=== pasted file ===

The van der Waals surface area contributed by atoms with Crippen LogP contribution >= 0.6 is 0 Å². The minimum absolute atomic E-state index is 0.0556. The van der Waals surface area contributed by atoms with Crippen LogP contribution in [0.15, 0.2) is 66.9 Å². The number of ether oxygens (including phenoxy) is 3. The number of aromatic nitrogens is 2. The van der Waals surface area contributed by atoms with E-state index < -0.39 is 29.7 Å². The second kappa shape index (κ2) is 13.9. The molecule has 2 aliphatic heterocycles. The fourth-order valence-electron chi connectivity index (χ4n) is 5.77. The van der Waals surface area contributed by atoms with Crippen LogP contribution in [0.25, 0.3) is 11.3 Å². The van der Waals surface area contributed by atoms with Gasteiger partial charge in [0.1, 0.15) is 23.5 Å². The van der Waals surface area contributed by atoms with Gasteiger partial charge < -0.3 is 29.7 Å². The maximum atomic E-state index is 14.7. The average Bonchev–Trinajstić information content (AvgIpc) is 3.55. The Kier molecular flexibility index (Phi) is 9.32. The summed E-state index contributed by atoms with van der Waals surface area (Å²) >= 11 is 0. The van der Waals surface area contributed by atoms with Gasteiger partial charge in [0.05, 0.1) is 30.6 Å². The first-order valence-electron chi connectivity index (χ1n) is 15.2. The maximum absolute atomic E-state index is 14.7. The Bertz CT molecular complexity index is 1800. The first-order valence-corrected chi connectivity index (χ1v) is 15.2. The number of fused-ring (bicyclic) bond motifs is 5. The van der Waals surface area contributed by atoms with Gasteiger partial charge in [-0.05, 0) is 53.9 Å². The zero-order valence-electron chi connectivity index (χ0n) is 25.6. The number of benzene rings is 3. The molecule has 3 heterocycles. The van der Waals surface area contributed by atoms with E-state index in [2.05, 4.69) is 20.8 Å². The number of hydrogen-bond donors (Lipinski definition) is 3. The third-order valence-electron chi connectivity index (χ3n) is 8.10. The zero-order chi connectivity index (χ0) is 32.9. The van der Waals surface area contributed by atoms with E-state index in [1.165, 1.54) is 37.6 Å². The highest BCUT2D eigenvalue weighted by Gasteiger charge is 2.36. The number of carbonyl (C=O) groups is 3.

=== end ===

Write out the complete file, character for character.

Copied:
The van der Waals surface area contributed by atoms with Crippen LogP contribution >= 0.6 is 0 Å². The minimum absolute atomic E-state index is 0.0556. The van der Waals surface area contributed by atoms with Crippen LogP contribution in [0.15, 0.2) is 66.9 Å². The number of ether oxygens (including phenoxy) is 3. The number of aromatic nitrogens is 2. The van der Waals surface area contributed by atoms with E-state index < -0.39 is 29.7 Å². The second kappa shape index (κ2) is 13.9. The molecule has 2 aliphatic heterocycles. The fourth-order valence-electron chi connectivity index (χ4n) is 5.77. The van der Waals surface area contributed by atoms with Crippen LogP contribution in [0.25, 0.3) is 11.3 Å². The van der Waals surface area contributed by atoms with Gasteiger partial charge in [0.1, 0.15) is 23.5 Å². The van der Waals surface area contributed by atoms with Gasteiger partial charge < -0.3 is 29.7 Å². The maximum atomic E-state index is 14.7. The average Bonchev–Trinajstić information content (AvgIpc) is 3.55. The Kier molecular flexibility index (Phi) is 9.32. The summed E-state index contributed by atoms with van der Waals surface area (Å²) >= 11 is 0. The van der Waals surface area contributed by atoms with Gasteiger partial charge in [0.05, 0.1) is 30.6 Å². The first-order valence-electron chi connectivity index (χ1n) is 15.2. The maximum absolute atomic E-state index is 14.7. The Bertz CT molecular complexity index is 1800. The first-order valence-corrected chi connectivity index (χ1v) is 15.2. The number of fused-ring (bicyclic) bond motifs is 5. The van der Waals surface area contributed by atoms with Gasteiger partial charge in [-0.05, 0) is 53.9 Å². The zero-order valence-electron chi connectivity index (χ0n) is 25.6. The number of benzene rings is 3. The molecule has 3 heterocycles. The van der Waals surface area contributed by atoms with E-state index in [2.05, 4.69) is 20.8 Å². The number of hydrogen-bond donors (Lipinski definition) is 3. The third-order valence-electron chi connectivity index (χ3n) is 8.10. The zero-order chi connectivity index (χ0) is 32.9. The van der Waals surface area contributed by atoms with E-state index in [1.165, 1.54) is 37.6 Å². The highest BCUT2D eigenvalue weighted by Gasteiger charge is 2.36. The number of carbonyl (C=O) groups is 3.